Because both Old Testament prophecy and New Testament preaching have this authority, they powerfully accomplish the purpose for which God sent the preacher or the prophet.

Preaching’s Power

Irresistible Power

That the preaching has power follows from the exalted character of preaching. If preaching is lowly, if it is merely a man’s activity, it has no power. That it has power is the fallacy of the teaching of the well-meant offer of the gospel, particularly in its assumption that a man by his own free will can choose to believe what the gospel declares. Likewise, the fallacy of the altar call is that it supposes that a preacher, a mere human, has the power to stir up human reason and emotions so that one makes a choice for Christ and becomes saved. Such is a low view of preaching. It assumes that the power is not in the word itself, but in the man who brings it, or in how he delivers it.

The power of preaching is much greater than this. The power of preaching is the power of God’s Word, which power is limitless, efficacious, and irresistible. By the word of Jehovah were the heavens made (Ps. 33:6, Gen. 1). By the word of His power, the exalted Lord Jesus Christ upholds all things (Heb. 1:3). By the word of God, the dead will be raised; He once called things that were not as though they were, and will do so again (Rom. 4:17). God’s word accomplishes that for which God sends it (Is. 55:10-11), and does so in such a way that no man, and no creature, can refuse what God commands. When God commanded the sun to shine, the sun did not refuse to shine, but it shone. Likewise the word of God in the preaching of the gospel accomplishes God’s purpose.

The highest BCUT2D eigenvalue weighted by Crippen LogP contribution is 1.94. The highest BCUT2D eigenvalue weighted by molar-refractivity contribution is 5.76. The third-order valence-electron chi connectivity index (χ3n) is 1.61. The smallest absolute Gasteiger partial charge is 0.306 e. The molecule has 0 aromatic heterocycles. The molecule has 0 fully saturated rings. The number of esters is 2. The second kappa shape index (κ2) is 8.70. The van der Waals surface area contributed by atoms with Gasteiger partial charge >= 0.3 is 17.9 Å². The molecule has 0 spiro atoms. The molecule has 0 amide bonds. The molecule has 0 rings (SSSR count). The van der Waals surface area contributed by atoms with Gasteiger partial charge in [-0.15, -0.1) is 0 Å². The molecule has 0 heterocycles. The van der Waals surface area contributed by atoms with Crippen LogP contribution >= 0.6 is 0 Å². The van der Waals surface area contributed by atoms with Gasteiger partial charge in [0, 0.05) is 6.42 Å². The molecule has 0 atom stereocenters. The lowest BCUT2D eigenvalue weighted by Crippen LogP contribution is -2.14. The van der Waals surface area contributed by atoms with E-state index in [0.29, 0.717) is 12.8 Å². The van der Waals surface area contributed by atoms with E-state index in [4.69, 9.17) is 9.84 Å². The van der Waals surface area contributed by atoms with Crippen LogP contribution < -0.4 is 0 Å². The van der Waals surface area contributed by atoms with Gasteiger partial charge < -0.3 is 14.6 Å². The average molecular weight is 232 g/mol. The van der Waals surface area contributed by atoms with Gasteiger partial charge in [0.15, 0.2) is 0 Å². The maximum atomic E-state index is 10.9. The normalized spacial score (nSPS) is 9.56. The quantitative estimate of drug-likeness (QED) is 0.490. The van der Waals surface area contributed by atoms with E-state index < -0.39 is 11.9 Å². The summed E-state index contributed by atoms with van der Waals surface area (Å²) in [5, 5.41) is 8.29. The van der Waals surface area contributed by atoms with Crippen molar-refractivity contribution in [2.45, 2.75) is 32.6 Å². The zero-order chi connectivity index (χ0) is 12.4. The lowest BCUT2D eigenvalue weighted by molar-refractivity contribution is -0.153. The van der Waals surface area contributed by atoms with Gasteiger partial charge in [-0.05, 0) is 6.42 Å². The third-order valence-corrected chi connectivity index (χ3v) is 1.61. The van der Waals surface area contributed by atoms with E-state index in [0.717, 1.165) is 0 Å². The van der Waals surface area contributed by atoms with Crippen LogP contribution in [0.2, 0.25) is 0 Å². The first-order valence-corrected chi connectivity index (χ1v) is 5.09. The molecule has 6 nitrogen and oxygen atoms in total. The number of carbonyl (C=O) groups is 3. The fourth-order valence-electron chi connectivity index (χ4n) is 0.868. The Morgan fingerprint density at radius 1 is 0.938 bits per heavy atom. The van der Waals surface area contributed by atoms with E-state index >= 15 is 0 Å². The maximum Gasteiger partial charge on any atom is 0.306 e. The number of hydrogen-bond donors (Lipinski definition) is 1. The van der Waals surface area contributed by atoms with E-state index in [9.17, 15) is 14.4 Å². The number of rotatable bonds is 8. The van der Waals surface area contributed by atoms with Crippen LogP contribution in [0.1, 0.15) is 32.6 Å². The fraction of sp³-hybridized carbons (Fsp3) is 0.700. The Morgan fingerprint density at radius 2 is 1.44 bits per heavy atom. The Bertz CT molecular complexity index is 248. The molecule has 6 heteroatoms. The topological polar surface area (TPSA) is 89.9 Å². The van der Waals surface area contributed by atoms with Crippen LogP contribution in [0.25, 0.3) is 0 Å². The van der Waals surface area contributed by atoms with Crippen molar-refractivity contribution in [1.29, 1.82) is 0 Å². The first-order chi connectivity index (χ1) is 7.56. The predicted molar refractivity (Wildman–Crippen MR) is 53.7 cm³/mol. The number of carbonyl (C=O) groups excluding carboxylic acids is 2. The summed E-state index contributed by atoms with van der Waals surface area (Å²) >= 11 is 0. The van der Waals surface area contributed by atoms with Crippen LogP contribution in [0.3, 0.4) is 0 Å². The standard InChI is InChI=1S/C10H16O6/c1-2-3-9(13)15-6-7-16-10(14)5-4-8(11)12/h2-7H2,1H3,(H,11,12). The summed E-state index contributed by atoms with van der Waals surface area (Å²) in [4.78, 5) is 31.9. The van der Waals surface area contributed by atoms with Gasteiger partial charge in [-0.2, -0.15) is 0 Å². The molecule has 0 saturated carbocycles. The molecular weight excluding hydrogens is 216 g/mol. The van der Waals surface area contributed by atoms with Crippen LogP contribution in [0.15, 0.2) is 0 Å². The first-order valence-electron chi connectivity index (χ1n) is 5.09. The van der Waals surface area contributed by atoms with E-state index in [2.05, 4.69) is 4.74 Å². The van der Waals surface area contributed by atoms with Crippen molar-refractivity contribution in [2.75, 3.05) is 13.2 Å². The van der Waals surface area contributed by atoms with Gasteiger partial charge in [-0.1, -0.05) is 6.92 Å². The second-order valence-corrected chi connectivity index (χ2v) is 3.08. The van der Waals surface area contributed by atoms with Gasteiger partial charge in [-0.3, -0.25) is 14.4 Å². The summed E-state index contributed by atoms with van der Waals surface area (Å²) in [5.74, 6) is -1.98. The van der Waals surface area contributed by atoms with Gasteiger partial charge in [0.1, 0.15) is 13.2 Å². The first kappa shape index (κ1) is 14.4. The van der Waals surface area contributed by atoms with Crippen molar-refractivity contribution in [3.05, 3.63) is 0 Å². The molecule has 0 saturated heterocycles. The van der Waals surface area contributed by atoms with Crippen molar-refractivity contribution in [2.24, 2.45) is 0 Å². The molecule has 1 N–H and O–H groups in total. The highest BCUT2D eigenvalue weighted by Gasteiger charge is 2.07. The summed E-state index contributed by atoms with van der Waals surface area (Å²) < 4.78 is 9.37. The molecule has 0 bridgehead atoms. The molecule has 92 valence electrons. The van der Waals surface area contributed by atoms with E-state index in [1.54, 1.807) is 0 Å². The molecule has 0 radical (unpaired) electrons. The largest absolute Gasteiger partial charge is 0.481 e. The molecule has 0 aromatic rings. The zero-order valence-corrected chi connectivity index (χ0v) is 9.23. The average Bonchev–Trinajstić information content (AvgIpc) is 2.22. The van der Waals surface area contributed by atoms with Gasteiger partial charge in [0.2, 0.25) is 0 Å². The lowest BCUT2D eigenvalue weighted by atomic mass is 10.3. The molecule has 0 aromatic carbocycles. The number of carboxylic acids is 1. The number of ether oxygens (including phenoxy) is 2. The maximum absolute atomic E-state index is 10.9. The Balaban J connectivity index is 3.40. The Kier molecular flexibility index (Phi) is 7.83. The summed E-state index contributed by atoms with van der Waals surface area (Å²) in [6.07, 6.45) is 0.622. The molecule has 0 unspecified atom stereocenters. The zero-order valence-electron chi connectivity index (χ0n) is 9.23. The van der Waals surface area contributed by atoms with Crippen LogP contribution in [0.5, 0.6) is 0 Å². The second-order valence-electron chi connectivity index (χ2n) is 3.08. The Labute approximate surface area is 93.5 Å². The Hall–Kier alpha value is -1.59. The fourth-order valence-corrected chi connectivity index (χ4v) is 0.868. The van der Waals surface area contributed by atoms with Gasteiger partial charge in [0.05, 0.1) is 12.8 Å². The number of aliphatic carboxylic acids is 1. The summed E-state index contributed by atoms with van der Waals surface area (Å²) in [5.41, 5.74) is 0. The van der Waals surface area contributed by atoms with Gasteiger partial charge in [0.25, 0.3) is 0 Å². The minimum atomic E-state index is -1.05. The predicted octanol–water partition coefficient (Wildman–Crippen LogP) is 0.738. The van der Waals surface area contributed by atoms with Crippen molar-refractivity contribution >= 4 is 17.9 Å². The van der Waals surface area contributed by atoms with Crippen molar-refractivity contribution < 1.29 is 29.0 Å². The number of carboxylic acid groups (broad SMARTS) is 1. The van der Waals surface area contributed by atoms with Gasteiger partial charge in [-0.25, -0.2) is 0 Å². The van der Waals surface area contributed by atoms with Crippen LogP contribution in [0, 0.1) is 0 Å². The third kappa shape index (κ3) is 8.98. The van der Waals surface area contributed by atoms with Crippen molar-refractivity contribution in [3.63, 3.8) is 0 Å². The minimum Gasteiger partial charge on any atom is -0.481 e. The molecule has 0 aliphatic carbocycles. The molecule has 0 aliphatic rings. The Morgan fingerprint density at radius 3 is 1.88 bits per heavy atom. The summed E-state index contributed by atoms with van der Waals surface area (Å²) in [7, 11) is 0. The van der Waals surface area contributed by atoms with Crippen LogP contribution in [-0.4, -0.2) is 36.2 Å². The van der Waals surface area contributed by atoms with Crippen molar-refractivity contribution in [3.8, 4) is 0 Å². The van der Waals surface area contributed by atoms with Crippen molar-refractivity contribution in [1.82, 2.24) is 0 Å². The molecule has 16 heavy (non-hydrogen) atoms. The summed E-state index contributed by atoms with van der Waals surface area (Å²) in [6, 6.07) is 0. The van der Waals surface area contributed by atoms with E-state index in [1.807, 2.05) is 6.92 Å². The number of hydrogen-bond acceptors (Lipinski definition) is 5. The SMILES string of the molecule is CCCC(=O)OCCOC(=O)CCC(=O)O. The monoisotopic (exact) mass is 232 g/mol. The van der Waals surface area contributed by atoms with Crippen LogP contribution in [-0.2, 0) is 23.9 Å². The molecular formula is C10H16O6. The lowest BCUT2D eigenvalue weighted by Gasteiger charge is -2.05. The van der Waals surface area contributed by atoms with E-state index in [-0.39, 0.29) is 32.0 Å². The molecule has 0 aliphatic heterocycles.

It does so because the Holy Spirit works through it. Paul understood that the power of his preaching was not inherent in him: “And I was with you in weakness, and in fear, and in much trembling. And my speech and my preaching was not with enticing words of man’s wisdom, but in demonstration of the Spirit and of power” (1 Cor. 2:3-4). Again, he said to the Thessalonians, “For our gospel came not unto you in word only, but also in power, and in the Holy Ghost, and in much assurance” (1 Thess. 1:5). By this last phrase the inspired apostle states one aspect of the power of the gospel: it works assurance, confidence.

Condemning Power